The United Nations atomic agency’s chief will meet Iran’s president on Thursday, in an effort to “accelerate” probes into the country’s nuclear past that may hinder an accord with world powers.
Yukiya Amano, director general of the International Atomic Energy Agency, will hold talks with Hassan Rouhani in Tehran, the Vienna-based IAEA said in a statement. He’ll also meet the secretary of Iran’s Supreme National Security Council, Ali Shamkhani, a key official with oversight of the military, according to Iran’s state-run IRNA news agency.
“Discussions are expected to address ongoing cooperation between the IAEA and the Islamic Republic of Iran,” the agency said in an e-mail. They’ll seek “to accelerate the resolution of all outstanding issues related to Iran’s nuclear program, including clarification of possible military dimensions.”
Nuclear negotiations between Iran and a group of six nations led by the U.S. are in their fifth day in Vienna, where Amano has stepped up his participation in the talks. To receive full sanctions relief under an agreement, the IAEA will need to provide an assessment of possible military dimensions of Iran’s nuclear past. The agency will also need to verify and monitor implementation of any deal.
Amano’s meeting with Shamkhani is significant because the IAEA has sought information about links between Iran’s military and its civilian nuclear program. The agency has also long sought to re-visit Iran’s Parchin military complex, where investigators claim to have credible evidence that nuclear-related experiments took place.
Since allowing the IAEA two visits to Parchin in 2005, which didn’t yield any evidence of violations, Iran has rejected requests for inspectors to return, citing concerns over national security. Shamkhani, a former military commander who served as minister of defense for eight years until 2005 and then as an adviser to Supreme Leader Ayatollah Ali Khamenei, may be able to help the agency conclude its investigation.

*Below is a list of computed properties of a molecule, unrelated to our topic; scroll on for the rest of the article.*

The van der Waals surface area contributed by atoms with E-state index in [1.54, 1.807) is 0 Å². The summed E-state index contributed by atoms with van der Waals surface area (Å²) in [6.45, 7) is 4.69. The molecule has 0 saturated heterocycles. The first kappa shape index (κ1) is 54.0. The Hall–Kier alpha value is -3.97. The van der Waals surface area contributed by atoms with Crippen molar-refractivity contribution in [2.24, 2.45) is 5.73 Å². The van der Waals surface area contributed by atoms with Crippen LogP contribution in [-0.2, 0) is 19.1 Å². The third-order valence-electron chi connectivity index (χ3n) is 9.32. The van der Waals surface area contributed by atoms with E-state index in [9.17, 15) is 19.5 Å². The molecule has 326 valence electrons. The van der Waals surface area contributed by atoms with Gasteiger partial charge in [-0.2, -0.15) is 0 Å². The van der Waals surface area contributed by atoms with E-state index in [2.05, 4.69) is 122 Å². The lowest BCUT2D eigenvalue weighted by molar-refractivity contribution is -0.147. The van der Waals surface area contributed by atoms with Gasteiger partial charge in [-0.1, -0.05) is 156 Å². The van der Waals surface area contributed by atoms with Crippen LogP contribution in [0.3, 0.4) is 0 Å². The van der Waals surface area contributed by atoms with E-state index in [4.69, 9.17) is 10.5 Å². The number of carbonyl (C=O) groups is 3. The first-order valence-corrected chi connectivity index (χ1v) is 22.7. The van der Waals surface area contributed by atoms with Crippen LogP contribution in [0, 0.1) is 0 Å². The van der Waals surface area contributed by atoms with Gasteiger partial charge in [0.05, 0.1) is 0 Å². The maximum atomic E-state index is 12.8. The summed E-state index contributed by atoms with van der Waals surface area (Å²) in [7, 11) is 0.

U.S. Secretary of State John Kerry and Iranian Foreign Minister Mohammad Javad Zarif are continuing talks at the Palais Coburg in the Austrian capital. Diplomats say momentum toward a deal has been building.
Zarif said Wednesday that no deadline has been set. “We have made progress and we will make progress and we will use every opportunity to make progress,” he said after his latest meeting with Kerry.
French Foreign Minister Laurent Fabius and his German counterpart, Frank-Walter Steinmeier, will rejoin the talks on Thursday in the Austrian capital, where work on the final text of an agreement is underway.
The document will consist of many pages with multiple appendices, according to a U.S. administration official, who asked not to be named in line with diplomatic rules.
For Iran, holder of the world’s fourth-biggest oil and second-biggest natural-gas reserves, an agreement would mean the lifting of trade and financial sanctions that have hobbled its economy. For the U.S. and Persian Gulf nations wary of Iran’s influence, it would restrict the Islamic Republic’s ability to make nuclear weapons and give monitors early warning if it ever tried to do so. Iran says its program is entirely peaceful.